Belgium’s bread-vending machines are paralleled with water vending machines in Cyprus. Mountain water! Histrionic Greek television. The blue band of the Mediterranean never too distant. Hungry cats milling around restaurants. Keo beers. Always trust the choice or presence of locals. Orthodox iconography. The layering of historical invaders. The fine line between graciousness and excessive hospitality. The fact of girls in bikinis and dark-skinned guys with sunglasses sitting nearby. The extreme demographic contrast of the hotel strip and the old town. The mild ignominy of selling useless, indifferent trinkets to bloated tourists (a vision of obese pink crabs scuttling to the water)(and no, I don't think I saw Aphrodite, but I did witness several Venus of Willendorf rising from the water). Motorbike sunburn. Haloumi and watermelon. Turkish cigars. And the potential for a simple life, lived well.

Aparichoritos means heartbreak.

Philip Roth, The Ghost Writer

I loved it so much I read it twice through, enamoured as I am of the mechanics of literature. First for the story, then for the wheels and aerodynamics. Of note is the way every narrative tangent-line is about writing/writers in some way: the fawning young over-imaginer, the starlet identity-thief, the validation of the spiritual father at the expense of the biological, the particularities of Jewish lit personalities in America (I was tempted to collate pieces of Bellow from the mosaic). And most importantly, the corrective realities behind the literary daydream (‘the religion of art’), especially for those who have to live with the artists. Which drama is pointedly crisp, contained and efficient.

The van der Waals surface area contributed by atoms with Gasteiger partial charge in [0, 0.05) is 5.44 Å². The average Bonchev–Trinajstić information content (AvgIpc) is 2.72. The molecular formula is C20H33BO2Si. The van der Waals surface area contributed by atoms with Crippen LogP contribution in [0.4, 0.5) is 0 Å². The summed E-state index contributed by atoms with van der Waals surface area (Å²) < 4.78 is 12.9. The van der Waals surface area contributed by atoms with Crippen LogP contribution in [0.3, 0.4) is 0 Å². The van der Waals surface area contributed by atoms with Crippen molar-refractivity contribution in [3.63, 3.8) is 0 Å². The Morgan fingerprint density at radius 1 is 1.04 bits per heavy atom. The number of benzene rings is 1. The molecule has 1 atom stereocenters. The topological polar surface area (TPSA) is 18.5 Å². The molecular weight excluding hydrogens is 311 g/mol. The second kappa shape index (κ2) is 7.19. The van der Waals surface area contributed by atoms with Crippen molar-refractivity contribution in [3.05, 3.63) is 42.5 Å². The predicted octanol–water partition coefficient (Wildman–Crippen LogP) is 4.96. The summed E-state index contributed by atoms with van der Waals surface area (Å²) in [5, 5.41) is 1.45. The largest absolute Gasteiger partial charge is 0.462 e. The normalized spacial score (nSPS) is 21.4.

I think I like Roth’s shorter novels best. This one has one of his least ambivalent endings.

I love the canny juxtaposition of Zuckerman’s love of light, airy ballet dancers with his earthy desire to pin them (and others) to the floor.

I love the confident association with literary predecessors and giants, with literary savvy (Zuckerman quotes boldly). The mix of youthful/brash imagination and solidifying confidence is just right. I keep thinking that Roth is precise in his wideness, which may sound a little non-sequiturial but I mean he can capture a wide gamut of narrative (character, anecdote/tangent, drama, pointed contrast and choice detail), at times with extreme, nearly conspiratorial brevity, especially as they relate to the becoming-writer or humour. Though there is an occasional tendency to lead/preach, everything rolls and slots in neatly, everything is sufficient. Which is the high water-mark of literature.

Quotable: